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Hello!!!!
I have an adorable 5 month old Beagle named Sydney...but he is driving me nuts!!! About a week ago I bought him a gentle leader as reccomended by the dog training school he is enrolled in. It has been about a week and he absolutly HATES it. Whenever I put it on him he will just lay down and pout. I had it on him for about 2.5 hours yesterday, and was running around like an idiot trying to get him to play, and i was offering him lots of treats, but he wanted nothing to do with me. He even peed on my couch (and he is pretty much house trained).

Any suggestions on getting my little guy use to his gentle leader?????
 

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I really don't know much about those, but why did you put it on him if you weren't walking him? If you're not working on his training at that time, you can take it off of him. Choke collars usually work when training dogs, and don't cause discomfort unless the dog pulls so you could try that. Or you could use a harness. they give you more control of your dog b/c when you pull back, the dog's front legs are lifted off the ground so its harder for them to resist.
 

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I would not recommend any kind of choke or pinch collar on a beagle. They are stubborn enough not to care about the 'correction', and the pressure might damage their windpipe. Heck, even a standard collar can do that. Daisy would pull until she hacked with the regular collar, and I could see eventual damage being a possibility. I switched to a harness and it works well. She's definitely not a great walker - too busy sniffing, but the harness does give me more control, and I don't worry about hurting her.
 

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I agree, I used a "choke collar" for my keeshond many years ago, and it worked very well, but beagles are PULLERS, and it can hurt them. I have not used the gentle leader - tho a trainer did suggest them - I really prefer a harness - I don't get to take my dogs "walking" often, because I have too many and it's hard to get them out one at a time - but I do prefer a harness when TRYING to walk a beagle!
 

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Quote:Originally posted by beaglesmom:
I agree, I used a "choke collar" for my keeshond many years ago, and it worked very well, but beagles are PULLERS, and it can hurt them. I have not used the gentle leader - tho a trainer did suggest them - I really prefer a harness - I don't get to take my dogs "walking" often, because I have too many and it's hard to get them out one at a time - but I do prefer a harness when TRYING to walk a beagle!
These type "choke collars" maybe good on large breed dogs but not on beagles. Beagles will pull until they choke themselves. Tried one on Shiloh for a while and he almost choked his self number of times and was always coughing and choking. I was afraid he might hurt himself !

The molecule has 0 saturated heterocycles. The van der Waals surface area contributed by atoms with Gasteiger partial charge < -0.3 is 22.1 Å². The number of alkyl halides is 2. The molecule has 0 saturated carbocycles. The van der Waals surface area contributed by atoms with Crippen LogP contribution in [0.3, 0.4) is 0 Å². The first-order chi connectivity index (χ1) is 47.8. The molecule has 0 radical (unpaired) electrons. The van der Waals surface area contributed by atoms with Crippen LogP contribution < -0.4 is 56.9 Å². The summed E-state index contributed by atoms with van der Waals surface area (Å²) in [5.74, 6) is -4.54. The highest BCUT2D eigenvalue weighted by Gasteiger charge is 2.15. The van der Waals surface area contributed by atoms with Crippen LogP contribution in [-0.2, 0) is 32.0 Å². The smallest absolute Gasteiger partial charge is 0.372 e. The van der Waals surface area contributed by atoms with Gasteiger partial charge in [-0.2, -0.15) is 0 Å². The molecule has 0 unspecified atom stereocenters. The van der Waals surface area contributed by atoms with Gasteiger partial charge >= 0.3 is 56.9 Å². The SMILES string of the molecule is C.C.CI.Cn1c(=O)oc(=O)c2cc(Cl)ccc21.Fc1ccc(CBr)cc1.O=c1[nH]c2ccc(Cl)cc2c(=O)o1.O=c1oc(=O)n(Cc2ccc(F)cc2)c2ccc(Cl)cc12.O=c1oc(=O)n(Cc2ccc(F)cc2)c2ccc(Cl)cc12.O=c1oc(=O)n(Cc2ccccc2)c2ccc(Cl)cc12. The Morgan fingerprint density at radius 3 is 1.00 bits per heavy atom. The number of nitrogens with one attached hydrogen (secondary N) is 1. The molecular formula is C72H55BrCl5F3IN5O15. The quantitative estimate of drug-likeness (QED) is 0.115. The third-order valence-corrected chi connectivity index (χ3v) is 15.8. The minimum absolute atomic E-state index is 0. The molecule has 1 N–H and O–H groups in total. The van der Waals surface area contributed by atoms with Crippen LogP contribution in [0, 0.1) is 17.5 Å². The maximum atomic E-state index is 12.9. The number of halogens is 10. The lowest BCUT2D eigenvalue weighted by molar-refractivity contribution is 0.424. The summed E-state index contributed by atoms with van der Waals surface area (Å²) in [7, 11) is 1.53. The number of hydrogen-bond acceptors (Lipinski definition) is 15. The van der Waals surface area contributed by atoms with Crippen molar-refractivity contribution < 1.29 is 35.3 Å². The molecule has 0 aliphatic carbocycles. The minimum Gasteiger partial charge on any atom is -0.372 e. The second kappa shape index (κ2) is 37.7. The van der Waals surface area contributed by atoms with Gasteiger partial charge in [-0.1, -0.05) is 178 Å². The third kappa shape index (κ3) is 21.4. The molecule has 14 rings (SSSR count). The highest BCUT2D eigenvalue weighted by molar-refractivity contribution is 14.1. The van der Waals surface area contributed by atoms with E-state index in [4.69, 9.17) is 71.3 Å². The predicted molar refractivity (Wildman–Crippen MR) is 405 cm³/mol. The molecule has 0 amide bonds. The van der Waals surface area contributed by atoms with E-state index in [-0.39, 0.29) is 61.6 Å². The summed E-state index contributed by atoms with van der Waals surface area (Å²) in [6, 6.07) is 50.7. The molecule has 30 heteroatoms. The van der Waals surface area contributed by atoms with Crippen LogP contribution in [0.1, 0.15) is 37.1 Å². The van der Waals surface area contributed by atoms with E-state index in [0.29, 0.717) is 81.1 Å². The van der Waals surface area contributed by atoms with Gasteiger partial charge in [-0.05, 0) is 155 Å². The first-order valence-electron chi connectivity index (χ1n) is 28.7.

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What is a gentle leader?

anyway, I just use a collar and a lead for Glover, he has mastered the walk perfectly now, I don't make him go heal or anything and let him sniff his favourite spots when on walks lol. When he grows a bit I will be using a harness.

When we started Walking Glover he used to refuse going anywhere! we had to drag him! so we gave him a break for a couple ofdays and after that he has been fantastic!

I think you've introduced the lead enough to him, just try to get Sydney out there, he'll eventually love it!

oh by the way, Glover is almost 5months too!
 

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The gentle leader is a type of collar. I'm not sure we can post links here, but if you'll just plug "gentle leader" into your browser, you'll come up with information about it. I DO have a couple - just haven't really "experimented" with it much. Got it when a trainer suggested using it for beagles.
By the way, I had my Keeshond for about 15 years - and got her in 1985 - everyone at that time was using "choke" collars, but I've never had one on one of my beagles. I just don't like them. I really prefer the "step in" type harness for the beagles, it's so much easier on both of us!
 

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The gentle leader or halti is not a training tool that I ever recommend. I am not a fan of it at all, and it should certainly NOT be left on a dog for 2 hours!

As with any training tool, pinch collars, check chains and yes even gentle leaders should never be used unless you have a training program to go with them and have been shown how to use the tool by a knowledgable trainer! People rarely correctly use check chains, prongs/pinch collars and haltis (not that there is a 'good' way to use them) because they don't know how or have not been shown how to use them properly.